Breed Profiles - Clydesdale

By: Horse Deals

Find out all about the Clydesdale horse, including typical height, colours, conformation, temperament and ideal disciplines

Breed Profiles - Clydesdale
Breed Profiles Clydesdale

Clydesdale horse breed summary:

Origin - Scotland
Height - 16hh to 18hh, male horses can reach over 18hh
Colour - Usually bay but can be black, roan, grey and chestnut
Conformation - Broad head, high withers, very muscular body and an arched neck
Ideal disciplines - All-rounder, showing, driving

The Clydesdale originates in Scotland where they were bred for use in agriculture. They started as a smaller draft horse but selective breeding means that they soon became one of the largest draft horses, which has made them a popular choice for parades and as the drum horses for the Household Cavalry. The breed was officially recognised in 1826 but a breed registry wasn’t established until 1877. During the war the breed numbers decreased significantly and this worrying trend has continued, leading to the Rare Breeds Survival Trust officially declaring the breed as vulnerable to extinction in the 1970s. The population has increased since then but the breed is still classed as vulnerable.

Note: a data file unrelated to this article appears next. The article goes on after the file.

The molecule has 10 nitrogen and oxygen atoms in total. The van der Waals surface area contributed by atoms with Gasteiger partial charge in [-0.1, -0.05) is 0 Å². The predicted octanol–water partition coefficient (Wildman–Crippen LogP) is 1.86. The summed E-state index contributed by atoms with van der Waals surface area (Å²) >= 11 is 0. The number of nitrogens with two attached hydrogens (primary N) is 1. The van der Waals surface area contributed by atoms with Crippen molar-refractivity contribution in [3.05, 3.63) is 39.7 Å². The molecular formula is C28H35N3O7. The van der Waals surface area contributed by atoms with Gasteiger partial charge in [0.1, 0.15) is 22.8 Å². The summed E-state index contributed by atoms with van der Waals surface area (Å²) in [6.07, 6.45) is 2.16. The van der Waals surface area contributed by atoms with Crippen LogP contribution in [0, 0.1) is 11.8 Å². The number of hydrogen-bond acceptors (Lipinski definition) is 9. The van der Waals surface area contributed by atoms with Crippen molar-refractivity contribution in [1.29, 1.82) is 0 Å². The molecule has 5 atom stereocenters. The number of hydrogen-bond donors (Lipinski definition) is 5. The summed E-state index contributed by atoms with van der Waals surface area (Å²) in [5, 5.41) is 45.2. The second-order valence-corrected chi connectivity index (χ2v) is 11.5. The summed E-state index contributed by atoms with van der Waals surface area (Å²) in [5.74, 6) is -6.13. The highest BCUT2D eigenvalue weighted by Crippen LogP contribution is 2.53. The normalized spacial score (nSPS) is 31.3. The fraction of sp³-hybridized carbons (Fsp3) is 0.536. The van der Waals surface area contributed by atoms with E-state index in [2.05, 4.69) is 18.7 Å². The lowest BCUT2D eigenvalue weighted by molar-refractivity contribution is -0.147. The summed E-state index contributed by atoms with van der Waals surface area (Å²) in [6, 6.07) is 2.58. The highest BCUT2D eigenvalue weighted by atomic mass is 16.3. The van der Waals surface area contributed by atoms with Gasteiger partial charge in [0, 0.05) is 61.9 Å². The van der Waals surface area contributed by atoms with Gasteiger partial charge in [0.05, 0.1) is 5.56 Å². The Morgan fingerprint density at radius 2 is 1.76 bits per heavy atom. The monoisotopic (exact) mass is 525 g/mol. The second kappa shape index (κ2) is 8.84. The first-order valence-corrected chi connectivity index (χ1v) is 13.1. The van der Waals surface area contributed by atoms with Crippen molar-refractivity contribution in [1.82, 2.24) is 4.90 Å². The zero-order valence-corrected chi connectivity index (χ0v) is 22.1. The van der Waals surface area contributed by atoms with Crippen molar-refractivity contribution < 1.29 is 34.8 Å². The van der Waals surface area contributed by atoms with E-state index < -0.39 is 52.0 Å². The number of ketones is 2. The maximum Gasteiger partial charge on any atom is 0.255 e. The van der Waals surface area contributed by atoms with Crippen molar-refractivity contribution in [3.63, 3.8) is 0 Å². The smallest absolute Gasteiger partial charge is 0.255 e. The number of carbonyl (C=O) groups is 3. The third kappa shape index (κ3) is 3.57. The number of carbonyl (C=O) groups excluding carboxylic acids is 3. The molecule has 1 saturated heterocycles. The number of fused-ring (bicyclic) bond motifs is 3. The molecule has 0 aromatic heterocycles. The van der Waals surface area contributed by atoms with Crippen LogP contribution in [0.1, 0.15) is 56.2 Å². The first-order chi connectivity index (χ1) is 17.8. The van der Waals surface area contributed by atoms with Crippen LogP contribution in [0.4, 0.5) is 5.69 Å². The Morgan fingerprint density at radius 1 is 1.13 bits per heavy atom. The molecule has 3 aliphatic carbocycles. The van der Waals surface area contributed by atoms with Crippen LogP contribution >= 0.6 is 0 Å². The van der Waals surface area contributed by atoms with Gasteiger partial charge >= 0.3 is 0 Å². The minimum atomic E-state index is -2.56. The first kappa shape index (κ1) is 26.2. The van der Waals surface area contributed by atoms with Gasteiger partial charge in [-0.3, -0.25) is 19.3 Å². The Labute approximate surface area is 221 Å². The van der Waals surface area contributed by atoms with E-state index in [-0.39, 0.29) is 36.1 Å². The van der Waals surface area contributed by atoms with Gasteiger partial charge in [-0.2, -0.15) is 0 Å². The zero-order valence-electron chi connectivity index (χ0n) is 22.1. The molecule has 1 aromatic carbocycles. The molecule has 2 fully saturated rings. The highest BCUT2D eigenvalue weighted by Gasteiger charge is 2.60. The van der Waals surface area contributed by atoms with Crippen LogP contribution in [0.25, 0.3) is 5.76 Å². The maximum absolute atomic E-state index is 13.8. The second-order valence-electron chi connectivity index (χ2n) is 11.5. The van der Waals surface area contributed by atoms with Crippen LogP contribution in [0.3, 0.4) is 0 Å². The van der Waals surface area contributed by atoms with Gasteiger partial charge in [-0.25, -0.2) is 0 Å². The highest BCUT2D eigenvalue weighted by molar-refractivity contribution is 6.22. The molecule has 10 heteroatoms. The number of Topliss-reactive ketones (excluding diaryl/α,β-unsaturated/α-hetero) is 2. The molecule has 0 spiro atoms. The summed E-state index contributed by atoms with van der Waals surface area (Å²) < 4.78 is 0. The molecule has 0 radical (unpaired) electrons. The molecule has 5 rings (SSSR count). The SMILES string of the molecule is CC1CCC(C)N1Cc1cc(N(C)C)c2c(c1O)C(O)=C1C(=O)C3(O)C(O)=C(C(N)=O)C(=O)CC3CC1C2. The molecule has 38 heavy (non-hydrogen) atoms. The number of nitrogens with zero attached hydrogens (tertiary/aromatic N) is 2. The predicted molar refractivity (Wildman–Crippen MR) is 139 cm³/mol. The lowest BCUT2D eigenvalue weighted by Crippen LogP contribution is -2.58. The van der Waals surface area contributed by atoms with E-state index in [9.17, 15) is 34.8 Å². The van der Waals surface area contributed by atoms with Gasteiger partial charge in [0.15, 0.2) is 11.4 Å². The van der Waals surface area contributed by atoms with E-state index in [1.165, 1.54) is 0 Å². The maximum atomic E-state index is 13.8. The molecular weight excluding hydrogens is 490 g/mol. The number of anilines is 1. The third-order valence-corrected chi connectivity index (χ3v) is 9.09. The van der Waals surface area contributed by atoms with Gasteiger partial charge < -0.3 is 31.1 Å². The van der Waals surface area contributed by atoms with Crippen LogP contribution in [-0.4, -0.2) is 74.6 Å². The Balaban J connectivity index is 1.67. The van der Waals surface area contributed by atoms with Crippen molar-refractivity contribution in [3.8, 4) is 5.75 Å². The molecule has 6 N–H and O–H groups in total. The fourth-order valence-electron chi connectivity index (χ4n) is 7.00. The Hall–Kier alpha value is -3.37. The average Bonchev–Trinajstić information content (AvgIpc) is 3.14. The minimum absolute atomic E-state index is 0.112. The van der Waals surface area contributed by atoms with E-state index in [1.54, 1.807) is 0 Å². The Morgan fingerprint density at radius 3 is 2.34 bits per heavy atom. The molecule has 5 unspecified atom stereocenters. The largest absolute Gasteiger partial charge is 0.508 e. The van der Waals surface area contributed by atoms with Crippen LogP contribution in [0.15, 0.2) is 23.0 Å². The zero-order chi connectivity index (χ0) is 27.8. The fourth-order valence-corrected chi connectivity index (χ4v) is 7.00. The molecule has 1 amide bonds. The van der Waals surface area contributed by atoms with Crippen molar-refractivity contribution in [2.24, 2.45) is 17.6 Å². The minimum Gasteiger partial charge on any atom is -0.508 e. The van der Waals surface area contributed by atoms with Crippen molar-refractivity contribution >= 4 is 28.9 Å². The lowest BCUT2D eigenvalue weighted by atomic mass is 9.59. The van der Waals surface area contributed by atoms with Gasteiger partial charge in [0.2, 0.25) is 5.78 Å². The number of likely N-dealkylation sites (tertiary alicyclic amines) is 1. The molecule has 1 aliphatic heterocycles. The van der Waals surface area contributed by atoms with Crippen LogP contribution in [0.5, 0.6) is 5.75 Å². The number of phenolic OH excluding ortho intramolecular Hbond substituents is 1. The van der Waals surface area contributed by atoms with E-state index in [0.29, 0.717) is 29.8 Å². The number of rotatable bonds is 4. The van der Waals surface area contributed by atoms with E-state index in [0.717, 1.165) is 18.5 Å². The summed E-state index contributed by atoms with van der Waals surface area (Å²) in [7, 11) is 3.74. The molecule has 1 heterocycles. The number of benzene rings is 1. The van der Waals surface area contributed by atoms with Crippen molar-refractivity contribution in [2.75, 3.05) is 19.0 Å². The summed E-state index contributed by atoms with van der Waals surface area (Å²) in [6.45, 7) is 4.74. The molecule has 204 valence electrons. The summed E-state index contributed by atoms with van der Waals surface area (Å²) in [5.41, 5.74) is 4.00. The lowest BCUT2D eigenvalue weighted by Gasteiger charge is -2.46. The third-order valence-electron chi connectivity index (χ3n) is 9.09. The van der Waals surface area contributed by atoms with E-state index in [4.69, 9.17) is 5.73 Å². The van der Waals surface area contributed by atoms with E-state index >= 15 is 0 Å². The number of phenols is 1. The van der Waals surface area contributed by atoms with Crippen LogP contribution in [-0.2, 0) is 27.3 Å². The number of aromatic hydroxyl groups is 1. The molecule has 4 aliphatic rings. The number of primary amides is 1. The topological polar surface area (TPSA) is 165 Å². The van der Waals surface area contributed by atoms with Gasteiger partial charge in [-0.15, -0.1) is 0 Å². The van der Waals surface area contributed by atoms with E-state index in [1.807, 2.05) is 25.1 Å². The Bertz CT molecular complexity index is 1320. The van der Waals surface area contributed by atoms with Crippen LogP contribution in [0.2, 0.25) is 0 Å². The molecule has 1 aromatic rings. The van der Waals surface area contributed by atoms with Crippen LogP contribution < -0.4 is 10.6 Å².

The Clydesdale horse is a very large breed, standing between 16 and 18 hands on average. Male horses tend to be larger and can reach well over 18 hands. Clydesdale horses are usually bay, but can also be black, roan, grey and chestnut. They nearly always have lots of white on their body and white, thick, flowing feathers. The Clydesdale has a broad head, high withers, very muscular body and an arched neck.


Clydesdales are known as gentle giants and tend to be very laid back. They are docile and have a good stamina for work.

Ideal Disciplines

The Clydesdale is ideal for:


• Showing

• Driving

For more information on the breed visit the Clydesdale Horse Society.


If you are looking for Clydesdale horses for sale, take a look at a range of adverts on Horse Deals >